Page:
I) Exploring Images 2
Chris discusses some ideas about managing the counts in a matrix in this 1:30 video.
A PDF of a text file of the commands of this Part, Part I, is available at this link:
1. MANAGING THE COUNTS OF A PIXEL
Why might an astronomer need to display a different value in selected pixels of an image? See if you can come up with a couple of ideas. Record in your journal.
a) COMMAND: The “Set()” command changes the value at a given point in the matrix:
Again, have two windows open; the instructions, and the Quorum Box. Arrange how it best fits your vision. You can just add on to the commands already there. Again, be careful of copying and pasting.
This Set() command changes the pixel value displayed at row 2, column 3 in the matrix m1, to a value of 5.
To see the result, use the “Get()” command, which finds the value at that position and outputs it, as done in the next line:
– You can also “say” the result, OR assign it a number variable and then output the variable.
b) Try to change the value at another point. Make sure the output is what you expected.
c) What happens if you try to “Get()” from a position not in your matrix? Try it and see what happens. Record the result in your journal..
Chris discusses other information that can be extracted from matrices in this 1:43 video.
2. SIZE OF MATRIX (or, size of image)
What is the importance of knowing the size of your image?
Answer the questions in your journal.
i. Are images always square? Why or Why not?
ii. Are images all the same size? Why or why not?
a) The COMMAND “GetSize()” gives the total number of pixels.
This is an integer created by multiplying the number of rows by the number of columns. The empty parentheses means no input is needed to perform this function.
b) Again, to see the result, you can output or say the command. The result is not a matrix, so no need for the ToText() command.
c) ‘Get’ and output the size of all the matrices you have in your Quorum box.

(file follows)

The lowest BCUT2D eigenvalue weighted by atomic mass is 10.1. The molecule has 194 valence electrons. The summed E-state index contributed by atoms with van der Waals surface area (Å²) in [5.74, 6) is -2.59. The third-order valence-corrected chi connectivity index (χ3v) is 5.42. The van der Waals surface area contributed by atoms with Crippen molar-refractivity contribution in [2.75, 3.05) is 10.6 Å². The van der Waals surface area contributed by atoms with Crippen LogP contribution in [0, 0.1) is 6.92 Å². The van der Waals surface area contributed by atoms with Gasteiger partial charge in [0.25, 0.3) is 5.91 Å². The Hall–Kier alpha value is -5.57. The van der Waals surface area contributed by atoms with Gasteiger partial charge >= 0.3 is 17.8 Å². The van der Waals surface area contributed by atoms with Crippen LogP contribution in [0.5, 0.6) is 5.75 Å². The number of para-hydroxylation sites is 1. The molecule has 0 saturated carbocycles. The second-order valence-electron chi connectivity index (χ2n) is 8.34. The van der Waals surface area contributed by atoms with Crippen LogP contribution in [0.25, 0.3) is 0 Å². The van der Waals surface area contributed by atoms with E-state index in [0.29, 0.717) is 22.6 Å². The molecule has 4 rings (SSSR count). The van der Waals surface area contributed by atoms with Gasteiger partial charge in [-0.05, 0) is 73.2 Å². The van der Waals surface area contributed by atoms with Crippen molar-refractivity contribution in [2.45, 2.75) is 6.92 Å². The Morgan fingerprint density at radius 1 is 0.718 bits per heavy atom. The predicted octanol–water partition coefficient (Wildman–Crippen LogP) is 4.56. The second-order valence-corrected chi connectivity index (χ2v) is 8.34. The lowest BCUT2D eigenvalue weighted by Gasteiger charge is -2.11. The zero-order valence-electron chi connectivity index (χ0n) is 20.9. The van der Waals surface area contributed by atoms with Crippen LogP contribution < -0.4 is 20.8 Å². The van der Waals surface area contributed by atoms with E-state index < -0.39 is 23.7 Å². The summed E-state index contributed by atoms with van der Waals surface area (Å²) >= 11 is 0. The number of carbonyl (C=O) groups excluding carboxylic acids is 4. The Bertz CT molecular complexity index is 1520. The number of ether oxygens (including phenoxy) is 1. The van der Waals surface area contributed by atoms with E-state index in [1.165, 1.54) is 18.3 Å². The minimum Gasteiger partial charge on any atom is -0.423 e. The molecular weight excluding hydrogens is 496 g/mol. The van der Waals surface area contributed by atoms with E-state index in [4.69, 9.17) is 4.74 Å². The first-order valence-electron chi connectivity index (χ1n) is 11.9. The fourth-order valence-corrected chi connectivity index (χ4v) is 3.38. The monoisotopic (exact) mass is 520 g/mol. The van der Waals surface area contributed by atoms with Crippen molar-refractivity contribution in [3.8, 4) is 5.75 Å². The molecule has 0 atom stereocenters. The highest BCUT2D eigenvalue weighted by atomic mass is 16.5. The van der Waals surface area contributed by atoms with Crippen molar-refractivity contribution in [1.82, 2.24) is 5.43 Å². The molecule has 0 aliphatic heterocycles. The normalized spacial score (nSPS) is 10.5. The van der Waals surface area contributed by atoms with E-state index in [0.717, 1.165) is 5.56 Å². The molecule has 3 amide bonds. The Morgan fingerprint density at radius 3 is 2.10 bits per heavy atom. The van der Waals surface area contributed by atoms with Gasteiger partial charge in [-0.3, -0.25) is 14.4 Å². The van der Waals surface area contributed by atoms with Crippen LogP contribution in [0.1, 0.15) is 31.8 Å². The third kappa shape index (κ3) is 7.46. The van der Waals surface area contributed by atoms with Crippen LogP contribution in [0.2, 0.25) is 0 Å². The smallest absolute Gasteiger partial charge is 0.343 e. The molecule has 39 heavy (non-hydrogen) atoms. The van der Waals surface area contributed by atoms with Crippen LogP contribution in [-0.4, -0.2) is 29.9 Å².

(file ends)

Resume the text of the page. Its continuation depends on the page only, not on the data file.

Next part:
3. DIMENSIONS OF A MATRIX (dimension of an image)
a) The dimensions are used when comparing two images.
This command does not output anything to the console output window unless you tell it to do so. Give it a try, either in one line of code, or by assigning a variable to output.
b) The next command gets the number of rows of m1. What do you need to do to see this number? Give it a try.
How do any of these commands relate to Afterglow Access?
The Image Orientation Options, found in the Display Settings panel, can manipulate the position of, and the number of, rows and columns. Therefore, the software has a need for knowing these values. Again, we will explore the settings of Afterglow Access in a later part. For now, let’s look at some more of the underlying commands that Afterglow Access uses “behind the scenes”.
4. CONTENTS OF A ROW OR COLUMN
a) The previous commands retrieved how many rows or columns the matrix contained. This next command outputs the CONTENTS of any row or column. Notice how this is different from the previous command.
Examine what is returned to you in the output box. Then, answer these questions in tyour journal:
1) Why was the output command used?
2) Why was the ToText() command used?
3) Using words in a sentence,put the result seen in the output box into your journal.
4) How does the above command’s output appear in the output box? Why?
5) Put the result as a sentence into your journal.